The BBC just aired another six-fit series. It mostly dismisses the second series as a dream by Zaphod and is based on the third book. Most of the original cast returns (the exceptions being Slartibartfast and the Book) and Douglas Adams's plays the role of Agrajag (they used the recording of his voice from the audio book). The final two books are scheduled to be broadcast in Marhc, I believe. You'll be able to hear them on streaming audio on the BBC's website.
So we never get to find out what happened to Lintilla? Oh, bother. She wasa great character.
Yup. And played by Rula Linska, otherwise only known for panty-hose commercials.

Did you get my e-mail?
Email received and replied to.
Plus, the cast for this movie is SOLID GOLD.
The only question mark I have is Mos Def and wether or not he can pull off the dry aloofness of Ford.
Martin Freeman and Sam Rockwell were really, really, the only two men for their respective jobs.
I am very excited about this movie.
A while back I got email from a denizen of the Usenet Adams' newsgroup, and it appeared to them that I was probably the primary source of getting a particular favorite quote from him into the general consciousness from using it in my quote file from the late '80s on. Said quote being "I love deadlines. I like the whooshing sound they make as they fly by", which I heard him say at a talk/signing at UMichigan back then.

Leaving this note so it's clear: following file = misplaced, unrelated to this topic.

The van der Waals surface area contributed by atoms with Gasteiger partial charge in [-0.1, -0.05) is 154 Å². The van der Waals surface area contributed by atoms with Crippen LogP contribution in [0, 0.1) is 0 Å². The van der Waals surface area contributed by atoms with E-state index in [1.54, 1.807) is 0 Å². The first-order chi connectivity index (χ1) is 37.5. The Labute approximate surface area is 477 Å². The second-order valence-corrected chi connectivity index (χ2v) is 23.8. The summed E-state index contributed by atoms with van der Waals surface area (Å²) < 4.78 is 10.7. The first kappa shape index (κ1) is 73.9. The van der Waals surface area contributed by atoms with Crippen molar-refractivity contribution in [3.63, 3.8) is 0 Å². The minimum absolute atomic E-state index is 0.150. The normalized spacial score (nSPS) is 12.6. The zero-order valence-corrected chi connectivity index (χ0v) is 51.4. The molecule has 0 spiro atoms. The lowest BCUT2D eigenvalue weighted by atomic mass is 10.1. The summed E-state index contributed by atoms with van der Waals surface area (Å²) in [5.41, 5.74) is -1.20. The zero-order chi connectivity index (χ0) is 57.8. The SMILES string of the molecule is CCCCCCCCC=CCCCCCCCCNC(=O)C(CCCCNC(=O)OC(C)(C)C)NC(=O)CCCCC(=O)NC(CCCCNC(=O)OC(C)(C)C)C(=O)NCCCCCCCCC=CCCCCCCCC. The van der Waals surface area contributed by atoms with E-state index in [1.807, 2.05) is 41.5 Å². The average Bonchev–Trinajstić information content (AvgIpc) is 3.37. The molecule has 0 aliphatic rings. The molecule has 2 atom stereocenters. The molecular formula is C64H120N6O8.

A friend of mine who met him confirmed what the Ultimate Question to Life, the Universe and Everything is. I posted his reply on Usenet and it's still out there, at http://groups.google.com/groups?hl=en&lr=&safe=off&selm=99971%40bu.edu
sdavido's been musing about National Treasure, but I was ambivalent... you think it's worth seeing?
All I can say is that I enjoyed it, so to me it was worth seeing. It's a fun, silly romp, presented amusingly enough that I was willing to suspend my disbelief for the run of the film.
Sounds like it accomplished what it set out to do...